Print Me to the Moon

Space agency to develop large scale metal 3D printing.

Iter, fusion, 3d printing, metal, ESA, Euro, investment, AMAZE, space, aerospace, jet, engine, DMLSThe European Space Agency (ESA) has announced plans to create large-scale 3D printed metal parts for jets, spacecraft, and fusion reactors.

Within the AMAZE project (Additive Manufacturing Aiming Towards Zero Waste & Efficient Production of High-Tech Metal Products), the ESA summarizes their goals to “take 3D printing into the metal age”.

The AMAZE 3D printing methods are capable of producing complex parts that are lighter stronger and cheaper than conventionally manufactured components. To be viable, the manufacturing techniques will have to produce components capable of withstanding temperatures of 3000°C. This would mark a breakthrough in metal 3D printing.

The ESA has invested 20 million Euros into 28 companies and universities to develop the AMAZE 3D printing methods.  “We want to build the best quality metal products ever made. Objects you can’t possibly manufacture any other way,” said David Jarvis, ESA’s head of new materials and energy research.

If successful, the AMAZE system should demonstrate a modular, streamlined work-flow that can accommodate on the fly changes to component designs. Additionally, the project aims to reduce the amount of real-estate a factory needs to transform raw material into finished goods.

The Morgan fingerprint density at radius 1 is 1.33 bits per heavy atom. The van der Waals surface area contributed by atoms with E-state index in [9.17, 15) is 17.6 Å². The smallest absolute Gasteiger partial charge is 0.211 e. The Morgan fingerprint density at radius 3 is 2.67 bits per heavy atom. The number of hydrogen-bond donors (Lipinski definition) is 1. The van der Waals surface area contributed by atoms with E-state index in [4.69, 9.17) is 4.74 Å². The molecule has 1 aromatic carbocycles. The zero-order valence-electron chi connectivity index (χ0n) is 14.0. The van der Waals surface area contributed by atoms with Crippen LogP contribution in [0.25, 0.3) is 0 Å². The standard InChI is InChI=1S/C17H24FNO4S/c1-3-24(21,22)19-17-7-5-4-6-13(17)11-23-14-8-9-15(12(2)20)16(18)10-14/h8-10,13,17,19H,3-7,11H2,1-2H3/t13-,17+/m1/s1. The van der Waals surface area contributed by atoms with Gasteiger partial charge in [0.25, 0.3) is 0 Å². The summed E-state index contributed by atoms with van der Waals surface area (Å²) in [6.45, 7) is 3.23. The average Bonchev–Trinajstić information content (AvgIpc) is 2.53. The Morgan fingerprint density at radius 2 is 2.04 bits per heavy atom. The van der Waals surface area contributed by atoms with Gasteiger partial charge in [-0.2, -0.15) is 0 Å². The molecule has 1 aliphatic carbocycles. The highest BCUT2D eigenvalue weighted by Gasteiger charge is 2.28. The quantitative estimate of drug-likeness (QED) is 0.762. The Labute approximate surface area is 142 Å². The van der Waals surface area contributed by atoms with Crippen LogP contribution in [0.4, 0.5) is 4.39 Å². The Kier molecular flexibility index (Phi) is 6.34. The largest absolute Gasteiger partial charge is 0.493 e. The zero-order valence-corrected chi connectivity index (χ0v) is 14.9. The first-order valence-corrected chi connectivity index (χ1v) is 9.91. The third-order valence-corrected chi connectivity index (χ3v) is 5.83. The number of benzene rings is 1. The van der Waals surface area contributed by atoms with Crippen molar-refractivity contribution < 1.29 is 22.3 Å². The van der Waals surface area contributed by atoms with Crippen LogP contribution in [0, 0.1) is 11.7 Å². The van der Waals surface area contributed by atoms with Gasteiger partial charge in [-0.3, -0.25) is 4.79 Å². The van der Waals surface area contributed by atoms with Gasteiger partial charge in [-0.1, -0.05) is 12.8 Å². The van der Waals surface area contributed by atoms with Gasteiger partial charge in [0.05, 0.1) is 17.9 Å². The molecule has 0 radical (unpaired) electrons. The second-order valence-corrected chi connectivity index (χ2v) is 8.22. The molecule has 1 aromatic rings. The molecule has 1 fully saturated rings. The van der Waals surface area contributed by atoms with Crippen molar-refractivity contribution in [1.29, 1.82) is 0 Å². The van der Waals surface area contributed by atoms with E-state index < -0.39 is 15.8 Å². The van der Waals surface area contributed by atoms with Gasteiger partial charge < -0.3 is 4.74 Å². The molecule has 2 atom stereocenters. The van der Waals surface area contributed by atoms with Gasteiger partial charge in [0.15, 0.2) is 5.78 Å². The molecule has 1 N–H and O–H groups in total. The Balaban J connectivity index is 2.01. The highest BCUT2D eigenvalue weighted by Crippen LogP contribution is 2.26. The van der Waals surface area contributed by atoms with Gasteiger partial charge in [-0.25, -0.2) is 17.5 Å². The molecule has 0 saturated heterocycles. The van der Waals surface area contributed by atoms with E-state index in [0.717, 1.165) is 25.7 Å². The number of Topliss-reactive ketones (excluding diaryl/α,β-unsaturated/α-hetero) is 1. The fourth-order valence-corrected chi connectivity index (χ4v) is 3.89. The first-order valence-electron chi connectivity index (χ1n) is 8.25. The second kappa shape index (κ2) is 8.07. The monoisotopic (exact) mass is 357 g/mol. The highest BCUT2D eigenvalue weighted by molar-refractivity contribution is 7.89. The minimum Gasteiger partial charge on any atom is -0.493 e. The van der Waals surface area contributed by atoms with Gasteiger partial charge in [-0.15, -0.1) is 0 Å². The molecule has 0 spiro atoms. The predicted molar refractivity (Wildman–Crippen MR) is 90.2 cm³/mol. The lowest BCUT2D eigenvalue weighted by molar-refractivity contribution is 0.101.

Some of these technologies are already in the works, but ESA knows there’s a good deal of work to still be done. To that point, Jarvis admits “[o]ne common problem is porosity – small air bubbles in the product. Rough surface finishing is an issue too,” he said. “We need to understand these defects and eliminate them – if we want to achieve industrial quality. And we need to make the process repeatable – scale it up. We can’t do all this unless we collaborate between industries – space, fusion, aeronautics.”

Currently, the ESA has no timetable for the completion of the AMAZE project. However, given the number of collaborators, it might not be long before we see a significant 3D metal printing breakthrough.

Images Courtesy of ITER